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Here are some aspects of numeracy that someone deemed relevant in yesteryear. How such conclusions were arrived at is now largely a matter of speculation.
Perhaps many reading this, have had experience of the 'unitary method':

Could a problem like this be updated and utilised in today's mathematics classrooms?
Similarly, could arguments be found to include 'the double rule of three' within the new curriculum. Anyway, how powerful a tool is this notion?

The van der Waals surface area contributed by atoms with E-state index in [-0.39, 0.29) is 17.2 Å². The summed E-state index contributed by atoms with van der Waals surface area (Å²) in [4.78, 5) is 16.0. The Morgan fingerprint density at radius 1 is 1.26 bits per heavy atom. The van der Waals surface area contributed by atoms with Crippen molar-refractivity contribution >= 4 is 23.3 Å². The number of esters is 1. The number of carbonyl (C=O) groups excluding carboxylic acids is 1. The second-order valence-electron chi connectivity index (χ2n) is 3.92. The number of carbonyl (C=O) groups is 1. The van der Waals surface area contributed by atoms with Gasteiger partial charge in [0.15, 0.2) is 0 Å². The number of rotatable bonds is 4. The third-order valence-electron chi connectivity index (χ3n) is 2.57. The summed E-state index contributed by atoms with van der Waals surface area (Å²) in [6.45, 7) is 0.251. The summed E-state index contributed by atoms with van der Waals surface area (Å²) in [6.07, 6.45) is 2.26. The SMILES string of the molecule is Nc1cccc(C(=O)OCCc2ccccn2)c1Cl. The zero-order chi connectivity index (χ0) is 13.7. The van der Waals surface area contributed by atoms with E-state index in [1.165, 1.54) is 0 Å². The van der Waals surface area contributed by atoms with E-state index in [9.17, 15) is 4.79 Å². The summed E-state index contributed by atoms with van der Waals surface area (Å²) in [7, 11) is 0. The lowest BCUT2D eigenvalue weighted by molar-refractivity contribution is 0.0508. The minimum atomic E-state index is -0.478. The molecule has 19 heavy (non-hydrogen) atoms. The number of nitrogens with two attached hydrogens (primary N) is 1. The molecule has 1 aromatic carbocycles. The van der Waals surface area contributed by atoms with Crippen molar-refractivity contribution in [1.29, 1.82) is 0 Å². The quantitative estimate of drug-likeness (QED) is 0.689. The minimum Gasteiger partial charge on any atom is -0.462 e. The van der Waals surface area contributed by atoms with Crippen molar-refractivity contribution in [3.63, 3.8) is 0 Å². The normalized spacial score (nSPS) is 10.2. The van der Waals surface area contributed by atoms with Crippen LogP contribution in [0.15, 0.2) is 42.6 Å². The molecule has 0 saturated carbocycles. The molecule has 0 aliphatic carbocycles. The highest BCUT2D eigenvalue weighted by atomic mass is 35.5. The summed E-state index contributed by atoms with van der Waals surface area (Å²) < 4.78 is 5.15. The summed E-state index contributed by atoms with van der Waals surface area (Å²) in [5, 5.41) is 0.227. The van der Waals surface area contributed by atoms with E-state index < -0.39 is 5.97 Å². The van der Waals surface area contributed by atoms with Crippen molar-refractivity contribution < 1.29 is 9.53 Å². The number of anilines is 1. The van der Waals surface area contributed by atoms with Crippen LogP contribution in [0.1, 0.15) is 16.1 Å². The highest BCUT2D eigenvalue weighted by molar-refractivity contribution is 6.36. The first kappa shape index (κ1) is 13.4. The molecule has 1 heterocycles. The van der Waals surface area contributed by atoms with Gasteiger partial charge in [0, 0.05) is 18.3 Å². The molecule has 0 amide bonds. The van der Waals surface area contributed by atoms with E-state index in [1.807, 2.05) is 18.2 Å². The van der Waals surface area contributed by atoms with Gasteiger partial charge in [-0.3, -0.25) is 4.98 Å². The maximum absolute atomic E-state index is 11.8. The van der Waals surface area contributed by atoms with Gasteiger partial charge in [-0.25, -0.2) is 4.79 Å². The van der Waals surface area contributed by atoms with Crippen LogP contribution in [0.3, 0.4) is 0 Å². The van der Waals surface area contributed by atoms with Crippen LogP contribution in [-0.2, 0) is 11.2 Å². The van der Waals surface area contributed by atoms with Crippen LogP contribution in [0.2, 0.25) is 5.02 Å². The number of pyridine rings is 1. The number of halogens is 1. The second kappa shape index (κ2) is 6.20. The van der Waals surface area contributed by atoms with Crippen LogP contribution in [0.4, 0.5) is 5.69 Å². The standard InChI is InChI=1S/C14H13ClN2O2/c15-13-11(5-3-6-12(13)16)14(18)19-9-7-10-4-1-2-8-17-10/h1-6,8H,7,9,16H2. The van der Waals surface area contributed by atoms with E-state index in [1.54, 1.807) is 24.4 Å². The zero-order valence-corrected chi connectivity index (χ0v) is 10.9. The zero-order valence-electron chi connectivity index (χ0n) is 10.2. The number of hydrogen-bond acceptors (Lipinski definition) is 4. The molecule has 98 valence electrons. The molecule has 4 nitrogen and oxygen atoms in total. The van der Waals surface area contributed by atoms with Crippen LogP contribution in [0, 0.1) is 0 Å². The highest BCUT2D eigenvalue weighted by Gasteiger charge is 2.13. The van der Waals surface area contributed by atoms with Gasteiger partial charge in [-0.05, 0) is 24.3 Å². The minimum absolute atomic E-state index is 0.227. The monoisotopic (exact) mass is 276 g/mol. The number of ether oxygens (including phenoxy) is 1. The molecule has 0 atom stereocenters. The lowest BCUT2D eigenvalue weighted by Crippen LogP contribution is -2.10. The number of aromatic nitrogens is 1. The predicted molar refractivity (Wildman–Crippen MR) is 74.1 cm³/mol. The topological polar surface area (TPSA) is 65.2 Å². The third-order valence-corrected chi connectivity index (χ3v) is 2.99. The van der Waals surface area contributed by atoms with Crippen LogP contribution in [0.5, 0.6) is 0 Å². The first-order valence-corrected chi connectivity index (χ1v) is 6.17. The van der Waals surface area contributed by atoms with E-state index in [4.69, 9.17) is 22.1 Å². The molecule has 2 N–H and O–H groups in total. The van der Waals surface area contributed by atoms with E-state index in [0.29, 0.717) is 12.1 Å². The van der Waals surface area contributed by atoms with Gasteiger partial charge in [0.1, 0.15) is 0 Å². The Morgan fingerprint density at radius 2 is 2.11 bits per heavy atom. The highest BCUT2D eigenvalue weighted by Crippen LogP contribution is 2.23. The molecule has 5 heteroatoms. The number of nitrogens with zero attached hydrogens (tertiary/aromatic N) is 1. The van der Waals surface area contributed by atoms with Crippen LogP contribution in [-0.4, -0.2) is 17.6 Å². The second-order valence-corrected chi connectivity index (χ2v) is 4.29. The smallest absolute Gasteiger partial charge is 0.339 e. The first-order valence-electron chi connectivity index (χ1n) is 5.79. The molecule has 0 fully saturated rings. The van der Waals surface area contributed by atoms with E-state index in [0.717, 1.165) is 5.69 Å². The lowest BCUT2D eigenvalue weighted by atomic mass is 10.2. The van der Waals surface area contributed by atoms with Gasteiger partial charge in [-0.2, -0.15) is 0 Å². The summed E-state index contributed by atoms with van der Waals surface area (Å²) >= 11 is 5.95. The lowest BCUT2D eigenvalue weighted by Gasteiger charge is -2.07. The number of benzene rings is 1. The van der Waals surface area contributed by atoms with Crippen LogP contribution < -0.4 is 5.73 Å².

Or consider this  'division in compound proportion':

Could 'good practice' be built on this?
Or this  in approximations:

It might shed some light on curriculum planning today if we knew how the curriculum of yesteryear was decided upon. Did the curriculum planners have criteria which helped them decide what was in and what was to be left out?
For that matter, perhaps the curriculum planners of today might like to say how they arrived at the present mathematics curriculum.
How was the present balance achieved? Who arrived at these conclusions?
Next month, a final look back on school days and the mathematics attempted.
On to Roasting
Chesnuts IV .
For the previous articles, see Roasting Chestnuts and
More Old Chestnuts
.